January 2019 - Premature Recession Fears
Global equities tanked in December, led by Japan and the U.S. The MSCI All-Country World Index dropped 7.3% on the month, a -2 standard deviation move and its worst monthly performance since May 2010. U.S. equities (-9.2%) underperformed the rest of the world (-5%), a reversal from the trend during most of 2018. The main catalysts behind the selloff were (1) expectations for a more dovish Fed that didn’t materialize at the FOMC meeting (2) concerns about the Fed’s independence and the U.S. government shutdown (3) weaker economic data in China and (4) lower oil prices. On the year, the MSCI ACWI index dropped 7.7% in local terms, its worst year since 2008.
Global earnings per share (EPS) profit expectations have started to come down given the weaker macro backdrop, with the earnings revision ratio turning negative. Bottom-up analyst consensus recommendations now forecast a 7% global EPS growth for 2019, down from 10% four months ago. But even as profit expectations have come down, price declines for major indices have surpassed these. The MSCI ACWI index is now trading at a forward price to earnings ratio (P/E) of 13.3x (11.8x ex-US), around one standard deviation cheaper than the 10-year average of 14.7x (13.6x ex-US). While there have certainly been signs of weaker economic growth, particularly in China and Europe, we don’t expect a major deceleration that justifies these price declines. Investor sentiment has been overly bearish in recent months, and the Bank of America Merrill Lynch Bull & Bear indicator now indicates a tactical buy, the first one since Brexit. We agree and think that the selloff in December was a bit overdone and driven by excessive fears that won’t all materialize. We think that deploying some cash to add to equity and US HY exposure at this juncture offers an attractive risk-reward.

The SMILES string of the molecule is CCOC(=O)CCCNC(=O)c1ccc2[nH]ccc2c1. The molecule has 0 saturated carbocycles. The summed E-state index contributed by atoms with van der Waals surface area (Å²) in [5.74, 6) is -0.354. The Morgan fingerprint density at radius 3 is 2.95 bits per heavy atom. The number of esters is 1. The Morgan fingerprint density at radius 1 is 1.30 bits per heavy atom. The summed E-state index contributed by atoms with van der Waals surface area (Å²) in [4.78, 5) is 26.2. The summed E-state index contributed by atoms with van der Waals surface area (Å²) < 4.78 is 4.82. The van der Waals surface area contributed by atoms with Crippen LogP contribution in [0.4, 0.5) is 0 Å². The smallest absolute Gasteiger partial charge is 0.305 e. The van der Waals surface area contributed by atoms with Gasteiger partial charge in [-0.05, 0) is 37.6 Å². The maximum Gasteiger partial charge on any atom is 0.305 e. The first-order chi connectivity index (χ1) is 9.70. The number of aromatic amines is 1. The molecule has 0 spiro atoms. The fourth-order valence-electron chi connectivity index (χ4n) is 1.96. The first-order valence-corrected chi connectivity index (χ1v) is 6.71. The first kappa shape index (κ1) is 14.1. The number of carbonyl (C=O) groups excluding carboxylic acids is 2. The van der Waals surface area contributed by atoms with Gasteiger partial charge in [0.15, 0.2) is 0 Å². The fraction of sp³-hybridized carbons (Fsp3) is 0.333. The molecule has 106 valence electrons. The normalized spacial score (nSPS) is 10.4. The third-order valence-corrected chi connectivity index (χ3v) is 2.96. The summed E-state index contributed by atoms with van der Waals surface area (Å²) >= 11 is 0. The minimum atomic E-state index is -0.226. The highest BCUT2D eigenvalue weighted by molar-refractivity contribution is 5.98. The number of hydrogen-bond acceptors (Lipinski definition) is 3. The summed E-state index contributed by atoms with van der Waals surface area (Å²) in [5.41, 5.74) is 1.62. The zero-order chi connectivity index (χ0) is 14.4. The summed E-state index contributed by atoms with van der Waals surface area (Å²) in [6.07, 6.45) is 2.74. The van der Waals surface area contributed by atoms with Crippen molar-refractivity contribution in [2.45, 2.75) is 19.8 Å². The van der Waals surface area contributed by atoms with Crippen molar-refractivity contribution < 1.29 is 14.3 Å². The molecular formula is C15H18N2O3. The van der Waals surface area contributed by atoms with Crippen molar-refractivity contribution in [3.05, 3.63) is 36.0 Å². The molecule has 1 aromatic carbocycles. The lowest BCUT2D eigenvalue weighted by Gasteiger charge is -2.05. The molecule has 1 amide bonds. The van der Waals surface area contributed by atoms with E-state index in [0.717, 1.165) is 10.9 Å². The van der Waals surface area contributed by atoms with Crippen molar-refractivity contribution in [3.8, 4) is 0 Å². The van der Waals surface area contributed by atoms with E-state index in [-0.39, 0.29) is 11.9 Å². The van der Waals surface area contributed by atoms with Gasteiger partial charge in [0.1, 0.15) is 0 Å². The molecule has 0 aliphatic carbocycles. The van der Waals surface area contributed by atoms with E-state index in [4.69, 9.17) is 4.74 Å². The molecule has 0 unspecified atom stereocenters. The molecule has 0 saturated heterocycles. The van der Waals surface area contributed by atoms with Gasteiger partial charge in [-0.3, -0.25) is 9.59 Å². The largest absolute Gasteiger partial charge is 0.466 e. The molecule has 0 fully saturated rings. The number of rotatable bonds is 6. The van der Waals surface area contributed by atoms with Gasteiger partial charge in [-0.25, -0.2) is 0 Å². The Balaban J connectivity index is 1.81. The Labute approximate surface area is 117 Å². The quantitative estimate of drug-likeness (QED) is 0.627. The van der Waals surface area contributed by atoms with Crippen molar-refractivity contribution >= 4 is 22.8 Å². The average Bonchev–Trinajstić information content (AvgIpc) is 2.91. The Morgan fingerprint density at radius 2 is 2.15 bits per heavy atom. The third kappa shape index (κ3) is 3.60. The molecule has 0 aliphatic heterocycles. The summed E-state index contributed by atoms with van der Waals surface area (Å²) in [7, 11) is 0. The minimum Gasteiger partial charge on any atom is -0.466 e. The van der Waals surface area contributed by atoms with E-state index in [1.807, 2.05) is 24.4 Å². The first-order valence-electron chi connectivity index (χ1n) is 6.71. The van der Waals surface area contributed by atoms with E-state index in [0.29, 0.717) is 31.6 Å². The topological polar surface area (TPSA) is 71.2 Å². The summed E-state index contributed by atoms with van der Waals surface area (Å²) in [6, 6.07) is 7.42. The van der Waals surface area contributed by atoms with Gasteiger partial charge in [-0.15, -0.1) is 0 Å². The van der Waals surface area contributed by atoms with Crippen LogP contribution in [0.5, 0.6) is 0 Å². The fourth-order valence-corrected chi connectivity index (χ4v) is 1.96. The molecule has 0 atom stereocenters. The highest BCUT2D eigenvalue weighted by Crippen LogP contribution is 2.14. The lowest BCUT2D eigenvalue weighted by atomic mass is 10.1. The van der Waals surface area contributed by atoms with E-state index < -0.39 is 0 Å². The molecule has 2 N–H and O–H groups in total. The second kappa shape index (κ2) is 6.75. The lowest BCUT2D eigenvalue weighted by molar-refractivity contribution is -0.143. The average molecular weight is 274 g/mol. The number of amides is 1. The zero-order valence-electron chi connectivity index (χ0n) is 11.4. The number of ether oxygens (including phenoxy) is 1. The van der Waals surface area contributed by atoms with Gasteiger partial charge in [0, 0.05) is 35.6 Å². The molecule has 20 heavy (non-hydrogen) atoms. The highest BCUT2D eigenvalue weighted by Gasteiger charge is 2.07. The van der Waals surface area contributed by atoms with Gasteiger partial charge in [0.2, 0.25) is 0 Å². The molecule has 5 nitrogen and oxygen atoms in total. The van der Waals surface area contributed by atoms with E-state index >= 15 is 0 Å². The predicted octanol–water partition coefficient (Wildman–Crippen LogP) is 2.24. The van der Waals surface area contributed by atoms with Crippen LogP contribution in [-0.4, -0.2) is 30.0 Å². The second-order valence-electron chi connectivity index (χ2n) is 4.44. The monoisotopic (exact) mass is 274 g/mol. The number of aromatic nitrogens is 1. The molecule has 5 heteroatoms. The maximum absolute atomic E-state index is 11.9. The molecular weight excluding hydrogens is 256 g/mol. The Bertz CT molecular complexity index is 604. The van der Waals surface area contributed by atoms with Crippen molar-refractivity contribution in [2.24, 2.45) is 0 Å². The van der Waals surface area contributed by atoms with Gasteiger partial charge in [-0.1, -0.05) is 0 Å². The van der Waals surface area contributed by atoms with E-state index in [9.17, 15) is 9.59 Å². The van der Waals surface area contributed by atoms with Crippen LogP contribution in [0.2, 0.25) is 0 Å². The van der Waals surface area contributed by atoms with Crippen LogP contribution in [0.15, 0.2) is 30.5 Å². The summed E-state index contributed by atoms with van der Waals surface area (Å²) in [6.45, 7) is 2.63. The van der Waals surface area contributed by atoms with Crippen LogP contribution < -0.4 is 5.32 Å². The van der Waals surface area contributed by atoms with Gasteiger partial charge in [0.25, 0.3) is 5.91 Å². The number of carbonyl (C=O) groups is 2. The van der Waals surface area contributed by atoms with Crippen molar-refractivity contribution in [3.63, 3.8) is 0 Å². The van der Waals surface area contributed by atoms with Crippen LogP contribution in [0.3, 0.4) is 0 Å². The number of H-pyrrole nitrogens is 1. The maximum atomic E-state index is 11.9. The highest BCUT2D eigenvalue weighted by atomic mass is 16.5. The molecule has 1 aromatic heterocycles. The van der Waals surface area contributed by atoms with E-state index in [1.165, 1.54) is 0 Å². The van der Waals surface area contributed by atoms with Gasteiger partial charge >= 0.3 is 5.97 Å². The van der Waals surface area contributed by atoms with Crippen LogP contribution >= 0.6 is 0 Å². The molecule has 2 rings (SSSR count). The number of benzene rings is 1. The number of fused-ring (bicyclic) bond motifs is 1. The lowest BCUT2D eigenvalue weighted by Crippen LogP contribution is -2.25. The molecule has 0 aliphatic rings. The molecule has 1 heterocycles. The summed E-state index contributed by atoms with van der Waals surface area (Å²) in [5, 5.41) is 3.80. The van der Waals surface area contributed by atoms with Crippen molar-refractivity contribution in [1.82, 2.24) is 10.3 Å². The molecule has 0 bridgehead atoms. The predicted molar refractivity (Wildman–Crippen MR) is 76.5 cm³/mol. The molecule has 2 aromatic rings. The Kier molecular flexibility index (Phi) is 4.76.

U.S. equity markets were among the worst performers in December, driven by richer valuations, the overly dovish market expectations before the Federal Open Market Committee (FOMC) and political uncertainty. The energy and financial sectors underperformed (-13.3% and -11.7%) more defensive sectors such as utilities (-4.8%), due to the big drop in oil prices and lower U.S. Treasury yields. Although there have been signs of weaker economic data in the manufacturing sector of the economy (the ISM manufacturing index recorded the largest monthly drop since October 2008), the manufacturing sector only contributes 17% to GDP. This sector is sensitive to global growth uncertainty and oil prices, but the more important segment to monitor is the consumer (which accounts for 70% of GDP). On this front, the very strong job market and lower oil prices should continue to support strong consumer spending, as evidenced by the strong preliminary figures for December’s holiday spending. With some progress emerging on the China-U.S. talks and the Fed becoming more receptive to the market’s concerns, we see the potential for more stability in U.S. equities in the near-term. We therefore advocate adding to domestic sectors that have been hit the hardest, such as financials (trading at 9.7x forward P/E) and consumer discretionary (16.4x P/E).